Siddhartha (Barnes & Noble Classics Series)

Siddhartha (Barnes & Noble Classics Series)

NOOK Book(eBook)

View All Available Formats & Editions
Available on Compatible NOOK Devices and the free NOOK Apps.
LendMe® See Details
Want a NOOK ? Explore Now


Siddhartha (Barnes & Noble Classics Series) by Hermann Hesse

Siddhartha, by Hermann Hesse, is part of the Barnes & Noble Classics series, which offers quality editions at affordable prices to the student and the general reader, including new scholarship, thoughtful design, and pages of carefully crafted extras. Here are some of the remarkable features of Barnes & Noble Classics:

  • New introductions commissioned from today's top writers and scholars
  • Biographies of the authors
  • Chronologies of contemporary historical, biographical, and cultural events
  • Footnotes and endnotes
  • Selective discussions of imitations, parodies, poems, books, plays, paintings, operas, statuary, and films inspired by the work
  • Comments by other famous authors
  • Study questions to challenge the reader's viewpoints and expectations
  • Bibliographies for further reading
  • Indices & Glossaries, when appropriate
All editions are beautifully designed and are printed to superior specifications; some include illustrations of historical interest. Barnes & Noble Classics pulls together a constellation of influences—biographical, historical, and literary—to enrich each reader's understanding of these enduring works. One of the most widely read novels of the twentieth century, Hermann Hesse’s Siddhartha explores the struggle of the soul to see beyond the illusions of humankind and achieve a deeper wisdom through spirituality. Born into wealth and privilege, Siddhartha renounces his place among India’s nobility to wander the countryside in search of meaning. He learns suffering and self-denial among a group of ascetics before meeting the Buddha and coming to realize that true peace cannot be taught: It must be experienced. Changing his path yet again, Siddhartha reenters human society and earns a great fortune. Yet over time this life leaves Siddhartha restless and empty. He achieves enlightenment only when he stops searching and surrenders to the oneness of all.  Rika Lesser’s new translation deftly evokes the lyricism and quiet beauty of Hesse’s novel, which first appeared in German in 1922. At once personal and universal, Siddhartha stands outside of time, resonating in the hearts of truth-seekers everywhere. Robert A. F. Thurman holds the first endowed chair in Indo-Tibetan Buddhist Studies in the United States, the Jey Tsong Khapa Chair at Columbia University. The first American to be ordained a Tibetan monk, he has been a student and friend of His Holiness the Dalai Lama for forty years. Thurman is the author of numerous books, most recently Infinite Life: Seven Virtues for Living Well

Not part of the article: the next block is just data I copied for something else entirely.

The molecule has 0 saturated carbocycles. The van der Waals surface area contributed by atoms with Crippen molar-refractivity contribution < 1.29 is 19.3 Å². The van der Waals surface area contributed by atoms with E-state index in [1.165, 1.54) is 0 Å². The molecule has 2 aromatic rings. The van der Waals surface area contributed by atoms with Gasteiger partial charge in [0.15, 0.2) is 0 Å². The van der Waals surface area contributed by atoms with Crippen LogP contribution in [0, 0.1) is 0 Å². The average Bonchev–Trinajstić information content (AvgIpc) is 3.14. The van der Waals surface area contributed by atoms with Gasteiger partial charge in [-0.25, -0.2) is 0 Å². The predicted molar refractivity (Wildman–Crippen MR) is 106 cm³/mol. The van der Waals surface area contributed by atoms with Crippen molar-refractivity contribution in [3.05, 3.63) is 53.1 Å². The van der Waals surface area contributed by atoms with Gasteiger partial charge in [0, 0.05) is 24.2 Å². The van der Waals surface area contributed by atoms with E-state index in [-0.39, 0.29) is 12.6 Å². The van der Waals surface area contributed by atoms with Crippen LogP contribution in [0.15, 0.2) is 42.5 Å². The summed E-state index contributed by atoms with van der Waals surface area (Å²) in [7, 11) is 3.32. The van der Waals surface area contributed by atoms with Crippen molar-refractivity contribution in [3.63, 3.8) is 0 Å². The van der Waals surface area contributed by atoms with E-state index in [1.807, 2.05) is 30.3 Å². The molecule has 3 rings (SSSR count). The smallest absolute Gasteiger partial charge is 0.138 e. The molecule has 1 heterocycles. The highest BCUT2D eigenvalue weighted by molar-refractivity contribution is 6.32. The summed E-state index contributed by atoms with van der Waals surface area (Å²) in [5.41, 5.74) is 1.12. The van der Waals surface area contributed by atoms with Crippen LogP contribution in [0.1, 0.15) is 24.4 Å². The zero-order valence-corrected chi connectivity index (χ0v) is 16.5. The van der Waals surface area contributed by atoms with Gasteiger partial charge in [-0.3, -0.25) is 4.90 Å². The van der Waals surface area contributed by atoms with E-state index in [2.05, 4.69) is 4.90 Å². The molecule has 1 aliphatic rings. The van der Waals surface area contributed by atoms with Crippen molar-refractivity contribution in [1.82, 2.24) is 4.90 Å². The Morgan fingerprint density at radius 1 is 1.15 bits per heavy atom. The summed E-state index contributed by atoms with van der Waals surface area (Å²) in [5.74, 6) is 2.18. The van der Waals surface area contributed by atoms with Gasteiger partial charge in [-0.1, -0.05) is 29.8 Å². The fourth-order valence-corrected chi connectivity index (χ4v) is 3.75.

Product Details

ISBN-13: 9781411433168
Publisher: Barnes & Noble
Publication date: 06/01/2009
Series: Barnes & Noble Classics Series
Sold by: Barnes & Noble
Format: NOOK Book
Pages: 160
Sales rank: 63,194
File size: 463 KB
Age Range: 3 Months to 18 Years

About the Author

Hermann Hesse (1877-1962) was a German-Swiss poet, novelist, and painter. Profoundly affected by the mysticism of Eastern thought, Hesse’s books and essays reveal a deep spiritual influence that has captured the imagination of generations of readers. His best-known works include Steppenwolf, Siddhartha, Demian and Magister Ludi. In 1946, he received the Nobel Prize in Literature.

Read an Excerpt

From Robert A. F. Thurman’s Introduction to Siddhartha


I first read Siddhartha at the very start of the 1960s, and I can still remember the powerful inspiration it gave me. Why would a young person seeking to escape from wasp-hood at Harvard turn to India as the mother of inner exploration, when nothing in Western education would indicate that India was a source of great explorations in the quest for some transcendent truth? Clearly, Siddhartha was a model for my own journeys, for my own development of his vaunted skills at “fasting—waiting—thinking.”